correction: An earlier version of this column incorrectly referred to a district in West Virginia as represented by Evan Jenkins (R). Jenkins has been replaced by Carol Miller (R) in that district. This version has been corrected.
It’s hard to believe, but it has been less than three weeks since President Trump told a group of congresswomen of color to “go back” to where they came from. It already seems as though it was months ago, because we are already dealing with the fallout from another racist attack by the president against another person of color.
On Saturday, Trump tore into Rep. Elijah E. Cummings (D-Md.), calling his majority-minority district “a disgusting, rat and rodent infested mess," where “no human being would want to live.” Trump even had the temerity to label Cummings, who is African American, a “racist.” When the Rev. Al Sharpton criticized Trump’s language, Trump tweeted that Sharpton was a “con man” who “Hates Whites & Cops,” once again adopting the white-nationalist device of labeling those who oppose racism as antiwhite racists.
Trump and his advisers plainly perceive a political advantage in these kinds of bigoted attacks. As The Post noted on Saturday: “Trump’s advisers had concluded after the previous tweets that the overall message sent by such attacks is good for the president among his political base — resonating strongly with the white working-class voters he needs to win reelection in 2020.”
Yes, racism sells in America. But the political advantage from these attacks might be negated — and Trump might be deterred from launching more of them in the future — if only his own party would call him out. The president would have a more difficult time defending himself from charges of bigotry if they were leveled by Republicans rather than just Democrats. But, with painfully few exceptions, Republicans have adopted a “see no evil, hear no evil” policy toward Trump’s racism — one that makes them complicit in what is undeniably evil. As former Ohio governor John Kasich noted, “There is a culture of silence in the party.”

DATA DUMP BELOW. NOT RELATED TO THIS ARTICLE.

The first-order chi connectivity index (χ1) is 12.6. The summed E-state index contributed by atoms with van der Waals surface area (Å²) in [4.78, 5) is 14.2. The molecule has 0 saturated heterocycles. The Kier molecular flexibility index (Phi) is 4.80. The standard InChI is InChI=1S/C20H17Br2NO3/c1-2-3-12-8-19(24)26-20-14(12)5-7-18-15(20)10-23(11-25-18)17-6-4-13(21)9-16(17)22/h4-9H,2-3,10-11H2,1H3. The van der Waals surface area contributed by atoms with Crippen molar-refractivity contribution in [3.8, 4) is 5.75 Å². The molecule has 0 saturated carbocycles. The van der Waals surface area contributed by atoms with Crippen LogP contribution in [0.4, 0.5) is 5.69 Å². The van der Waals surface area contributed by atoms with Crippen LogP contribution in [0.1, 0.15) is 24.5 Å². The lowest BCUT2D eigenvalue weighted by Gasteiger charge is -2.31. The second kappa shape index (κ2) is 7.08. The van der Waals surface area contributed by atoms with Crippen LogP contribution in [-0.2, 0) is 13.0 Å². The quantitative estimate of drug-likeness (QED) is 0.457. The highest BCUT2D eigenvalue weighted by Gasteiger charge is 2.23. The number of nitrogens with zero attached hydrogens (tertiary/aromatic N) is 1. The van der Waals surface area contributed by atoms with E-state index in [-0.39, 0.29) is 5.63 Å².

A few decades from now, when the entire country is majority-minority, the Trump era will be seen as a sad last gasp of white resistance — a reprehensible episode that will be recounted alongside the McCarthy era, the internment of citizens and noncitizens of Japanese descent during World War II, and the Palmer Raids. No one will remember or care who backed a corporate tax cut. When their grandchildren ask today’s Republicans what they did to oppose Trump’s racism, what will they say? “No comment”?
“I don’t do hallway interviews,” said Sen. Mike Lee (R-Utah). “I like Baltimore, and I like it better when the president talks about policy,” said Sen. Lamar Alexander (R-Tenn.). “Another act of political theater,” said Sen. Mitt Romney (R-Utah) — without offering any opinion on whether Trump’s comments were racist. “Instead of all of this back and forth about who everyone thinks is racist and whose not, the President just offered to help the people of Baltimore. They should take him up on it,” former U.N. ambassador Nikki Haley wrote on Twitter, acting as though the president was trying to be constructive.
“Neither is a racist,” said Rep. Mark Meadows (R-N.C.), when asked about Trump and Cummings. Meadows’ lackluster and delayed defense of Cummings — an echo of “very fine people on both sides” — is especially notable in the annals of Republican cowardice given that when a Democratic member of Congress accused Meadows of racism, Cummings immediately and passionately jumped to his defense. But, hey, at least Meadows’s comment is better than Republican National Committee chair Ronna McDaniel’s gutless response when asked whether Cummings is a racist: “I don’t know Elijah Cummings.”
What is going through the minds of these Republicans? Most, I assume, know the president is being racist — something that is now admitted even by Trump friends and flunkies such as Omarosa Manigault Newman, Michael Cohen, Geraldo Rivera and Anthony Scaramucci — and yet they are too afraid of the president’s wrath to say so. Others, however, no doubt rationalize by claiming, as Fox News analyst Brit Hume does, that Trump is an equal-opportunity, colorblind offender, that he simply lashes out at anyone of any race who dares to criticize him. That defense does not account for the fact that Trump uses dehumanizing language (“infested,” “rat and rodent”) and xenophobic language (“go back”) only when discussing people of color.
The racist nature of Trump’s attack is brought into sharp relief by pictures that are circulating on the Internet showing unsightly, garbage-strewn scenes not from Baltimore but from districts represented by Republican members of Congress. I can’t vouch for these photos, but the statistics don’t lie: Cummings’s district, with a poverty rate of 16.6 percent, is far better off than the districts represented by Rep. Harold Rogers (R-Ky.), which has a poverty rate of 29.1 percent; Rep. Ralph Abraham (R-La.), which has a poverty rate of 25.1 percent; or Rep. Carol Miller (R-W.Va.), which has a poverty rate of 23.3 percent. Indeed, of the 10 poorest states (Louisiana, Mississippi, New Mexico, West Virginia, Alabama, Arkansas, Kentucky, South Carolina, Arizona and Georgia), all except New Mexico are overwhelmingly Republican.
It would not be difficult to find unsightly pictures of poverty from any of these states. But, naturally, Trump chooses to focus on poverty in a largely African American district represented by an African American member of Congress. And most Republicans profess to believe, or at least not contest, the president’s disingenuous claims that he is “the least racist person that you have ever met.” In the 165-year history of the Republican Party, this is its most ignoble hour. It has become a cult of personality for a repugnant person.